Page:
Wrangell’s Dove Tree ceremony gives a chance grieve and remember at the start of the holidays

Alice Rooney adds a dove to Wrangell’s Dove Tree on Nov. 28, 2021. (Sage Smiley/KSTK)

For many, the winter holidays are a time of togetherness. But they can also be a stark reminder of the recent loss of loved ones. For nearly two decades, Wrangell has begun the holiday season with a ceremony of remembrance for those who have passed on.

In the high-ceilinged lobby of Wrangell’s Nolan Center, a small Christmas tree with gold and white decorations stands dwarfed between two 20-foot high totems. But its purpose isn’t small at all.

Known as the Dove Tree, it’s a nearly two-decade-old tradition meant to give community members a time at the outset of the holiday season to remember and grieve loved ones lost in the years previous.

Central is the symbolism of a white dove. Hospice of Wrangell’s Alice Rooney penned a story about the bird and its importance. Cindy Martin read the story at this year’s ceremony, which took place on Nov. 28. It concludes: “No matter what your religious beliefs are, and whether the dove means to you, we hope the dove brings you comfort.”

A list shows some of the names of those who have passed on this year. (Sage Smiley/KSTK)

The annual Dove Tree ceremony is an interfaith celebration. Pastor Sue Bahleda of Wrangell’s Island of Faith Lutheran Church delivered the homily.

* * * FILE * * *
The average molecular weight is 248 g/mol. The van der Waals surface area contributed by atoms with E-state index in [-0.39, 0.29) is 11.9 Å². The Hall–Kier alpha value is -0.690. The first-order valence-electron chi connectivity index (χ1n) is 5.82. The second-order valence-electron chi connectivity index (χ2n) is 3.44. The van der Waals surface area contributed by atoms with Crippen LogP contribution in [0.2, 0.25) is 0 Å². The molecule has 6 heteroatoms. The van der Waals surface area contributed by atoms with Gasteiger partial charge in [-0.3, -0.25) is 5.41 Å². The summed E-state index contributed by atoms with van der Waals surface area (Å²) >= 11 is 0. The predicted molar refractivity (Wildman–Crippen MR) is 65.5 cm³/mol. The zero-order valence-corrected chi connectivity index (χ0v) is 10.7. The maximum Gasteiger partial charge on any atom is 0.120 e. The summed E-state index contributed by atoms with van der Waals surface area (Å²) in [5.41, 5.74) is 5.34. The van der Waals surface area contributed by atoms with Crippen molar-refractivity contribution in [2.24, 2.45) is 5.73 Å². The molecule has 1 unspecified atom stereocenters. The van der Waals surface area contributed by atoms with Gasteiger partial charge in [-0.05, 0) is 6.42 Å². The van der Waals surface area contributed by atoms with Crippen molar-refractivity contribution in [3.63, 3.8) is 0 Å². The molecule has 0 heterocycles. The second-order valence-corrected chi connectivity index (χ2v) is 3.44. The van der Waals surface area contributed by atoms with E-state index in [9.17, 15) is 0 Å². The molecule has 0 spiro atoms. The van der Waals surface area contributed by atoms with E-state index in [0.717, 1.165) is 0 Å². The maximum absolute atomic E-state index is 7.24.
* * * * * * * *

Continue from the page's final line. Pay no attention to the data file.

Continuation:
“We — each of us — are unique and particular and special,” Bahleda said. “There is no one else who has lived our story, yet in all that diversity we hold one thing in common. We die. And that is what has gathered us here today — to hold for one moment longer, the memory of those who have died. They are our mothers and our fathers, our children, our spouses, our family, our neighbors, our friends. They were ordinary and amazing. Sometimes ornery and awful, and what will we do without them? I appreciate that the symbol that we use to mark this day is a dove. It is the symbol of peace. And as we speak of those who have died, we often express this hope, ‘May they rest in peace.’ They do. I have entire faith and confidence in this.”

Wrangell also celebrated and remembered loved ones with music. Wrangell assistant librarian Sarah Scambler sang the Rogers and Hammerstein tune “You’ll Never Walk Alone,” accompanied by Rooney.

The Dove Tree and ceremony were started by Wrangell nurse Trudy Johnson in 2003 after a triple murder-suicide rocked the community. The nature of the crime meant closure was difficult. The ceremony has carried on every year since, organized by Hospice of Wrangell.

Little has changed, except for precautions taken earlier during the pandemic when the tree was moved to an outdoor pavilion downtown. The paper doves were secured with wires so they wouldn’t blow away, and the 2020 program was broadcast on KSTK.

Doves hang on this year’s Dove Tree. (Sage Smiley/KSTK)

Wrangell tribal citizen Thomas Rooney, Jr. drummed as volunteers read the names of Wrangell’s loved ones who have passed on in the last year. Slowly, community members placed white paper doves on the branches of the tree.

After the reading of names and placing of doves, Bonnie Demerjian on cello and Alice Rooney on piano played “Heroes of Longhope,” a Scottish fiddle tune written to commemorate the crew of a rescue vessel who were lost in a storm.

The Dove Tree will stay in the lobby of the Nolan Center through the new year. Paper doves are available for anyone who lost a loved one to add their name to the tree.

KSTK - Wrangell

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